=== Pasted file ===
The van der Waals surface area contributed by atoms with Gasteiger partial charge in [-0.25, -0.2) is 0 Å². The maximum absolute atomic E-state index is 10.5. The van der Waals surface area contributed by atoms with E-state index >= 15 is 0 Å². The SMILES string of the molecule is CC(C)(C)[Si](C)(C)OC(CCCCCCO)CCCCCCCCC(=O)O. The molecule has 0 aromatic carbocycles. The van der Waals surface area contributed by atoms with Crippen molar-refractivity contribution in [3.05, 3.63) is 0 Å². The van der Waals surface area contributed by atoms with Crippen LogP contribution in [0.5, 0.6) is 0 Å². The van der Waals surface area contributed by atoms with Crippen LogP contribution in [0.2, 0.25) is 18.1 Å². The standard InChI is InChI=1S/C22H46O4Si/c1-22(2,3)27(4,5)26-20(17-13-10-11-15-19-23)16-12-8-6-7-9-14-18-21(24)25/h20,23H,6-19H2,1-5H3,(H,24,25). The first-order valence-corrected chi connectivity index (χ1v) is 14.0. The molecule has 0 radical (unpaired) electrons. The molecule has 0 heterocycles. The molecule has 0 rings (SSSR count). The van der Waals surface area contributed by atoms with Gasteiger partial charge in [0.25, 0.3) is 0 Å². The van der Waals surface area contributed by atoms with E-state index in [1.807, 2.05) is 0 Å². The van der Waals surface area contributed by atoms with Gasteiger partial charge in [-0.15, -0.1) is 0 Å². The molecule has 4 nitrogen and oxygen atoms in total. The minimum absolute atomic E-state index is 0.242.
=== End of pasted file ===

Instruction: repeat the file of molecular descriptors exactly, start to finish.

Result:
The van der Waals surface area contributed by atoms with Gasteiger partial charge in [-0.25, -0.2) is 0 Å². The maximum absolute atomic E-state index is 10.5. The van der Waals surface area contributed by atoms with E-state index >= 15 is 0 Å². The SMILES string of the molecule is CC(C)(C)[Si](C)(C)OC(CCCCCCO)CCCCCCCCC(=O)O. The molecule has 0 aromatic carbocycles. The van der Waals surface area contributed by atoms with Crippen molar-refractivity contribution in [3.05, 3.63) is 0 Å². The van der Waals surface area contributed by atoms with Crippen LogP contribution in [0.5, 0.6) is 0 Å². The van der Waals surface area contributed by atoms with Crippen LogP contribution in [0.2, 0.25) is 18.1 Å². The standard InChI is InChI=1S/C22H46O4Si/c1-22(2,3)27(4,5)26-20(17-13-10-11-15-19-23)16-12-8-6-7-9-14-18-21(24)25/h20,23H,6-19H2,1-5H3,(H,24,25). The first-order valence-corrected chi connectivity index (χ1v) is 14.0. The molecule has 0 radical (unpaired) electrons. The molecule has 0 heterocycles. The molecule has 0 rings (SSSR count). The van der Waals surface area contributed by atoms with Gasteiger partial charge in [0.25, 0.3) is 0 Å². The van der Waals surface area contributed by atoms with E-state index in [1.807, 2.05) is 0 Å². The van der Waals surface area contributed by atoms with Gasteiger partial charge in [-0.15, -0.1) is 0 Å². The molecule has 4 nitrogen and oxygen atoms in total. The minimum absolute atomic E-state index is 0.242.